I first got a picture of how this reluctance created problems when I worked on a study of women partners in professional service firms, such as law, accounting, investment banking and consulting. When I asked the women partners about the strengths of younger women in their firms, most of them said that the younger women did outstanding work: meticulous, dependable, A-plus” were typical descriptions.
When I asked the women partners what the younger women were worst at, their responses were also consistent: “They are worst at letting people know about the quality of the work they do.’ I tested this out on the younger women to see if it resonated for them. Most agreed that it did. “I’m just not comfortable blowing my own horn” was a typical response. Though I see evidence that this is improving in my work with women in organizations, I still routinely hear women describe themselves as poor self promoters.
I’ve been pretty good at helping clients address this roadblock because I too have a voice in my head which suggests that promoting myself is somehow unbecoming. A part of me is always hoping that other people will recognize my contributions without my having to do the work of drawing their notice.
It would be nice if the world worked this way, but it rarely does. If we want to be recognized in an increasingly crowded and hectic environment, we have to take responsibility for making it happen. This has always been true in organizations, but now it’s also true in a much bigger arena—the expanded professional space that social media provides. Social media offers every one of us a forum for letting the world know what we have to offer, a means for building a public professional profile based on our actual achievements and blasting it out to the world.
Empty bragging of course gets notoriously punished in the social media space, sometimes in withering comments and sometimes by generating a lot of “hide this post” clicks. But digital hot-dogging is not the same as reality-based representation of real achievements, skills and legitimate honors.
They key is finding the midpoint between overly modest self-effacement and tiresome and relentless self-congratulation. It’s a tough sweet spot to find but we can do so if we make a clear distinction between self-marketing and self-promotion.
My friend Marshall Goldsmith, the famous coach, talks a lot about self-marketing. He points out that if you had a product you thought was terrific, you’d want people to know about it because you’d figure that knowing about it would be of benefit to them. If Frontline Plus got rid of your dog’s ticks you wouldn’t be shy about sharing the news—you’d want people to have the information so they could do what’s right for their dogs.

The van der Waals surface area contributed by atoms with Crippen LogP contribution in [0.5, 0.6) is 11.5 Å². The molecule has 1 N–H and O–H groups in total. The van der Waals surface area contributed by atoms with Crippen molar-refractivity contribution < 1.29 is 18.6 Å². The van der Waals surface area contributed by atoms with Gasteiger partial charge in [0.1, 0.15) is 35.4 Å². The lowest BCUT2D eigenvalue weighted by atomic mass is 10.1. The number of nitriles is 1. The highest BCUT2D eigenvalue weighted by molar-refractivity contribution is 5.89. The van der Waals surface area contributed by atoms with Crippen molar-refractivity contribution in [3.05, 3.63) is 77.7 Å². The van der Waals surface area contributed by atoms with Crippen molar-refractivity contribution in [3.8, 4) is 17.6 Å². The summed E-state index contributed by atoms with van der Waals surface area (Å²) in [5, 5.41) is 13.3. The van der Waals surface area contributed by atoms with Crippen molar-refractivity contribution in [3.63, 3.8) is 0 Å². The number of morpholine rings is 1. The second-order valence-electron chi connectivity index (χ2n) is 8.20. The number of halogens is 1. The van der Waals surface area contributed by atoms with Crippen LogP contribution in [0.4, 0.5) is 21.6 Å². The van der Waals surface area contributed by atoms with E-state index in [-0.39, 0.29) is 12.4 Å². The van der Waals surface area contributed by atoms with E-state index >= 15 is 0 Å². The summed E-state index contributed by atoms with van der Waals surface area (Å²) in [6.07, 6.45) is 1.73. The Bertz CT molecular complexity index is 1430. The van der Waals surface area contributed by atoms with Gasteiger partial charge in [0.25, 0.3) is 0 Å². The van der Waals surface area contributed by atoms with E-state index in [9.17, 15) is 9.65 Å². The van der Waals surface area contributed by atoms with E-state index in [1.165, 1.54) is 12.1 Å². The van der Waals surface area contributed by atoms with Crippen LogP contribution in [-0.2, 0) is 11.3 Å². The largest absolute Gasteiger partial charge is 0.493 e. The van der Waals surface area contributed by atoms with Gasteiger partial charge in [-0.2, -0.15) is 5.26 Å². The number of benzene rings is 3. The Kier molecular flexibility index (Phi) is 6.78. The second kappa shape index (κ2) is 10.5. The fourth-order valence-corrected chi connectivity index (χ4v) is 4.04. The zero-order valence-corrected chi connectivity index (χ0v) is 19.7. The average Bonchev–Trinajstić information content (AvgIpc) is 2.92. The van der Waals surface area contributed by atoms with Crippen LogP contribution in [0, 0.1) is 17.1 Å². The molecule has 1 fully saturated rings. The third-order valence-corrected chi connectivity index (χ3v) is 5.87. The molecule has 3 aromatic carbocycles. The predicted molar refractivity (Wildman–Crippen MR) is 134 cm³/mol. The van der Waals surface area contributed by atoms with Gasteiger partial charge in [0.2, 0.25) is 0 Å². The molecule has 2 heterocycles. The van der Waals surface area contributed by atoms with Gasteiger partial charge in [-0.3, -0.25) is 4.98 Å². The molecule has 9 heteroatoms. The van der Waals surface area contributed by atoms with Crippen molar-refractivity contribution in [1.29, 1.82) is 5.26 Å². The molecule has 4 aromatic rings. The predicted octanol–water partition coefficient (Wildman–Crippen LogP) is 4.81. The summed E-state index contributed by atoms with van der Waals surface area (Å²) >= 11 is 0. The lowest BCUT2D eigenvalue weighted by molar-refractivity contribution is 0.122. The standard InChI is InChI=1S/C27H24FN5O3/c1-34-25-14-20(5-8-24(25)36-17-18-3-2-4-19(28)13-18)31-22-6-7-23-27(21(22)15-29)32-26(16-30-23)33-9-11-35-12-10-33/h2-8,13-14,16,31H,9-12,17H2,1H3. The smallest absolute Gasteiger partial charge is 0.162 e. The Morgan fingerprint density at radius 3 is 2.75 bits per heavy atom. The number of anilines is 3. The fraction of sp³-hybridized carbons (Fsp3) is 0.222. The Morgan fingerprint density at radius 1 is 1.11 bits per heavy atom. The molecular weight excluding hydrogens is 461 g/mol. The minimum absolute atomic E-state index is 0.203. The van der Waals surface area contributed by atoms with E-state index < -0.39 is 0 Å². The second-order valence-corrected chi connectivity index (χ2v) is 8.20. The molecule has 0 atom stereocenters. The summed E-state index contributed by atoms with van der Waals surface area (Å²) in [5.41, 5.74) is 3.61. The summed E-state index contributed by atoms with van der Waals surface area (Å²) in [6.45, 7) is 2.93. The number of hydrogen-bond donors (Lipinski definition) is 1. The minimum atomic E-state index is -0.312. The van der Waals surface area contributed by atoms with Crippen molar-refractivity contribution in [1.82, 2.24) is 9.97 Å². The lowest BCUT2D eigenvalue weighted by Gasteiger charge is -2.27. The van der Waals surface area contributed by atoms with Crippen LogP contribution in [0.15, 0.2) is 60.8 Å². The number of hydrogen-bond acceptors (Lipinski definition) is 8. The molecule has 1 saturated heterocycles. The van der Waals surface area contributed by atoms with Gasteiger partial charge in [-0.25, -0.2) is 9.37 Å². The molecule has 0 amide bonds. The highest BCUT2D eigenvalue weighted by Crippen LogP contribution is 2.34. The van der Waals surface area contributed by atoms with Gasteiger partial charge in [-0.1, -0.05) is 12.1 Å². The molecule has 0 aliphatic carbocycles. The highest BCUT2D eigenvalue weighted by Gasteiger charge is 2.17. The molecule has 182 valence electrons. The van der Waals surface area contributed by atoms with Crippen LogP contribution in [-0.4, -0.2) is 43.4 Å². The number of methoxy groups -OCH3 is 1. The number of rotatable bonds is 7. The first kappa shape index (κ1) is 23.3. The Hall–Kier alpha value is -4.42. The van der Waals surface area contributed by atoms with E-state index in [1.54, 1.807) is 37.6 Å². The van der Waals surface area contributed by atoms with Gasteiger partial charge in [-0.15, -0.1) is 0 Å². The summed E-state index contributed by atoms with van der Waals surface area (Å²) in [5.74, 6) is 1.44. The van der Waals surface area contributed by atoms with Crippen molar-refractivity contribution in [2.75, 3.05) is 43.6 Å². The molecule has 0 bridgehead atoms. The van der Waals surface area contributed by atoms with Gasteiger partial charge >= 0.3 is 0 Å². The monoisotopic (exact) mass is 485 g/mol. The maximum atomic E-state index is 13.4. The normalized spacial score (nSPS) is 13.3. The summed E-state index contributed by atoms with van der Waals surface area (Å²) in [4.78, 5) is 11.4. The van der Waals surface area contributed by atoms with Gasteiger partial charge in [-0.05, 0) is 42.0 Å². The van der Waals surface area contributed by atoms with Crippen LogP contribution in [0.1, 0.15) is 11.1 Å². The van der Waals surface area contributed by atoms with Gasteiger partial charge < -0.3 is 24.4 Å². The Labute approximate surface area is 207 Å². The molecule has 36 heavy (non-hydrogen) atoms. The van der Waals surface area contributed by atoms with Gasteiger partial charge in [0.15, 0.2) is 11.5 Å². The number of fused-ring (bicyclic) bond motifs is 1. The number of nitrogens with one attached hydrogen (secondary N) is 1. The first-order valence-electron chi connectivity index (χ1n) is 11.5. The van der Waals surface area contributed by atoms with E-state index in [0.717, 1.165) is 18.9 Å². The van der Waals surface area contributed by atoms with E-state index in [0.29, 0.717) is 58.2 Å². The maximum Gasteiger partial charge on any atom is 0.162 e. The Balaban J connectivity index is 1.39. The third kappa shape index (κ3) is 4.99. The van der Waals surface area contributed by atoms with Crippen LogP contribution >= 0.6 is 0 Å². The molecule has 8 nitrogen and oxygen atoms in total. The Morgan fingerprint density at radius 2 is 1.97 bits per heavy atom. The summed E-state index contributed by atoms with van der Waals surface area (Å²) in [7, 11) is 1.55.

And if you were the manufacturer of Frontline Plus, you wouldn’t just hope people found out about it on their own, you’d want to help them do so. You’d need to be accurate and avoid ridiculous claims—and you’d need to avoid bombarding people with unwanted solicitations and information. But you’d want to make sure people got the message.
The same principal applies to what we are genuinely good at in our professional lives. Giving people accurate information is a kind of service. Sharing what we have to offer with the world in an honest and straightforward way that keeps it real is both a responsibility and a good thing. It’s not just blowing our own horn, it’s adding to the sum of the world’s information. As Ina Garten would say, what’s not to like?
About Sally Helgesen
Sally Helgesen, an internationally acclaimed author, speaker, and consultant, is ranked by Leadership Gurus as #15 in its survey of the world’s most influential leadership experts. Her most recent book, The Female Vision: Women’s Real Power at Work, breaks new ground by exploring how women’s strategic insights can strengthen their careers and benefit their organizations. Her best-selling The Female Advantage: Women's Ways of Leadership has been hailed as “the classic work” on women's leadership styles, has been continuously in print for 22 years and was translated into 12 languages. Sally develops and delivers leadership programs for corporations, partnership firms, universities and associations around the world. Articles about Sally’s work have been featured in Fortune, The New York Times, Fast Company, and Business Week. For more, go to SallyHelgesen.com
"Muster Your Mojo, Market Your Value!"